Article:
This hope for the future feels very much like seeing Red in my own kitchen. A reminder that dreams are all the sweeter in a fulfillment where the packaging is a gift all its own. A reminder that "Wait." is not the same as "No." At least not always. A reminder of the Power beyond my own with a knowing beyond my own whose flawed gifts hold a perfection that can only be experienced in brokenness and surrender.


DJan said...

I am so very glad to hear all this, Deb. Your writing is a gift to all who read it, and I say that with knowledge of how deeply your words always go into me. I'm sure I'm not alone, so how wonderful that you will be able to follow this important dream. You are a great friend to boot. And the story of Red resonates with me, too. :-)

T. Powell Coltrin said...

There are so many emotions surging through me right now with comments darting around in my head that I cannot sort them, but here I go.

First of all, YAY for Red to have found her way to your house. Secondly, I have the same reaction to a cat cookie jar that my grandmother owned. I have no idea where it lives--now. Finally, I'm glad for retirement lurking in your background, begging to be used.


yaya said...

What a special gift your brother gave you. I bet he was excited to see your face when he gave it to you! Our memories from childhood are burned deep. Mom has a special cake mold that she uses every Easter. It's cast iron shaped like a lamb. I love it. My brother found one at an auction and gave it to me as a surprise...brothers are awesome! Congrats on being able to retire and fulfil your writing dreams. You have such a wonderful talent.

My life so far said...

Retirement sounds wonderful.

When I was growing up my mum baked cookies about two or three times a week. It was so nice to come home to fresh baked cookies.

Linda Reeder said...

Memories in a cookie jar, now resting on your own kitchen counter. Reassurance of life beyond work, free of financial worries, with freedom to chase your dreams. How wonderful for you!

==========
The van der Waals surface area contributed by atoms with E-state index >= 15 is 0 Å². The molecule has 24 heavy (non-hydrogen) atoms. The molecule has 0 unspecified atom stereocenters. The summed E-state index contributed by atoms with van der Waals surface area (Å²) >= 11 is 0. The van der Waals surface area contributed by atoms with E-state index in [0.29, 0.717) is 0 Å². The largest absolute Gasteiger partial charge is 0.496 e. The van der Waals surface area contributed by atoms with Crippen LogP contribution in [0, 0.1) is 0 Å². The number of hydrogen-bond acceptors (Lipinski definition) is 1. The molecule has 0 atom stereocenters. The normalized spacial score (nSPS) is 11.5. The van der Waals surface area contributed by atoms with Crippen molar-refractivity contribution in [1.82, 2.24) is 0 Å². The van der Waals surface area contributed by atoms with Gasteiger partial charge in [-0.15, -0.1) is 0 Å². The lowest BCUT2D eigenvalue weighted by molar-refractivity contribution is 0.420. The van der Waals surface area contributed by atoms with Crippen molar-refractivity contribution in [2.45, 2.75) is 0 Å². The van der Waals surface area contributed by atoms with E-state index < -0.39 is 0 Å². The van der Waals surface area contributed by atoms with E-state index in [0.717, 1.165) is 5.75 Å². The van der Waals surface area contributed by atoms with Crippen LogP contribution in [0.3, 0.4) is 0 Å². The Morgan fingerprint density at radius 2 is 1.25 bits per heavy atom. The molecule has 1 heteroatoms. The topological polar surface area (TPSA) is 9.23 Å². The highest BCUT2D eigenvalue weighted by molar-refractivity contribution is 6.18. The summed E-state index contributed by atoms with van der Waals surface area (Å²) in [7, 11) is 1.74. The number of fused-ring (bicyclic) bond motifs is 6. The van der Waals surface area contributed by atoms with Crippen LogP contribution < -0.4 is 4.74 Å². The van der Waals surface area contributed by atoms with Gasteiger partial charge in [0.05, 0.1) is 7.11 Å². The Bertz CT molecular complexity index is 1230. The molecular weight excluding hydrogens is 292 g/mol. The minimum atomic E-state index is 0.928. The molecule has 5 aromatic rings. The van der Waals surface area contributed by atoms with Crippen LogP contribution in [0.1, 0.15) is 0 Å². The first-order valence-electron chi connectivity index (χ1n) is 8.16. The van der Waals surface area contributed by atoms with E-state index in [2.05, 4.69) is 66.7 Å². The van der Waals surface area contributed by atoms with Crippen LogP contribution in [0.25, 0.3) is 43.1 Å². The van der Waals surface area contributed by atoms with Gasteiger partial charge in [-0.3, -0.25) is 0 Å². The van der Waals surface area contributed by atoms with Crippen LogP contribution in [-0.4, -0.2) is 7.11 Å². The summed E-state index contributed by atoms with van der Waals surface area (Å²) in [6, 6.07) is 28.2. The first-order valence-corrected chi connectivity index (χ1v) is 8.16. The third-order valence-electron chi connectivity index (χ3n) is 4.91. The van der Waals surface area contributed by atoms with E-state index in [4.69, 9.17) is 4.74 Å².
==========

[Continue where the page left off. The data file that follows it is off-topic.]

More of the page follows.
Sally Wessely said...

A dream deferred...

The dreams are coming true. Red is on your shelf and you can retire in one more year! Yay!

I retired at 65. I have gone back to work more times than I ever believed I would. Finally, I am really retired. I, like you, want to work on writing. We do need to chat.

#1Nana said...

I have a piggy bank from my childhood that I hold in the same esteem as you do Red. When my mom died we took turn picking the stuff we wanted. The pig is mine now. I doubt either of my children will want it. I'll have to talk it up to the granddaughters. They might like her because she has "jewels."

Such good news about retirement. When I finally went to talk to the retirement people, I was surprised that I didn't need to delay retirement. I could end an intolerable work environment immediately. I retired two weeks later. When you retire, lets all go on a writing retreat...maybe at Vashon?

Nancy/BLissed-Out Grandma said...

What wonderful news! I had to work a couple of years longer than I'd expected just so my hubby could be covered under my health insurance until he qualified for Medicare. But it's been a huge relief to find that we, too, can afford to spend our time pursuing our dreams instead of working. I love that you got Red as a gift from your brother, making her even more valuable than if you had purchased her.

Terri Tiffany said...

The story of Red brought tears to my eyes! How sweet of them to find one for you. :) and yay that you only have to work another year!

Deborah Barker said...

I loved reading this post Deb. I bet we are all looking for "Red" in our own way. Finding yours was miraculous indeed. How thoughtful of your brother. As for retirement, that is a gift worth having to be sure. The words you plan to write are eagerly awaited by us all! :-)

Midlife Roadtripper said...

I'm so glad you've received this news. Gives an end to what you're doing and time to plan what you want to do beyond. Careful planning as you have time.

Very happy for you.

Barb said...

Red is a good reminder to you - both of the past and what is possible in the future!